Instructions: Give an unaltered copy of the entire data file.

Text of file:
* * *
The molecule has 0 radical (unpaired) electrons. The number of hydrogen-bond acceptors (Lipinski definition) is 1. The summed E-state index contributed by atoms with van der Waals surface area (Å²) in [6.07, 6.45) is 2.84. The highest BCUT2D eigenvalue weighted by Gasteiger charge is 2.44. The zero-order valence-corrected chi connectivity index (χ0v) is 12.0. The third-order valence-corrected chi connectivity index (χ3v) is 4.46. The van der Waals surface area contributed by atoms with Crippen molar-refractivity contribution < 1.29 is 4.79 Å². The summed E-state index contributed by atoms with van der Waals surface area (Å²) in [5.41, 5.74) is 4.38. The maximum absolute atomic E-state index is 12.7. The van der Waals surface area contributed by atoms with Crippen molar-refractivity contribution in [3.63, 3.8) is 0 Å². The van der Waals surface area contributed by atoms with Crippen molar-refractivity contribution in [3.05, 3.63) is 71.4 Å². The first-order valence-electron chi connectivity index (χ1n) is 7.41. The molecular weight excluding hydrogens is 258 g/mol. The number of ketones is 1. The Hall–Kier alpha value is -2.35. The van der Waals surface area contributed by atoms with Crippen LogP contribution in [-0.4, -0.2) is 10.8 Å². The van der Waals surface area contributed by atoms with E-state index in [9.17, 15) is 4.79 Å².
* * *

The molecule has 0 radical (unpaired) electrons. The number of hydrogen-bond acceptors (Lipinski definition) is 1. The summed E-state index contributed by atoms with van der Waals surface area (Å²) in [6.07, 6.45) is 2.84. The highest BCUT2D eigenvalue weighted by Gasteiger charge is 2.44. The zero-order valence-corrected chi connectivity index (χ0v) is 12.0. The third-order valence-corrected chi connectivity index (χ3v) is 4.46. The van der Waals surface area contributed by atoms with Crippen molar-refractivity contribution < 1.29 is 4.79 Å². The summed E-state index contributed by atoms with van der Waals surface area (Å²) in [5.41, 5.74) is 4.38. The maximum absolute atomic E-state index is 12.7. The van der Waals surface area contributed by atoms with Crippen molar-refractivity contribution in [3.63, 3.8) is 0 Å². The van der Waals surface area contributed by atoms with Crippen molar-refractivity contribution in [3.05, 3.63) is 71.4 Å². The first-order valence-electron chi connectivity index (χ1n) is 7.41. The molecular weight excluding hydrogens is 258 g/mol. The number of ketones is 1. The Hall–Kier alpha value is -2.35. The van der Waals surface area contributed by atoms with Crippen LogP contribution in [-0.4, -0.2) is 10.8 Å². The van der Waals surface area contributed by atoms with E-state index in [9.17, 15) is 4.79 Å².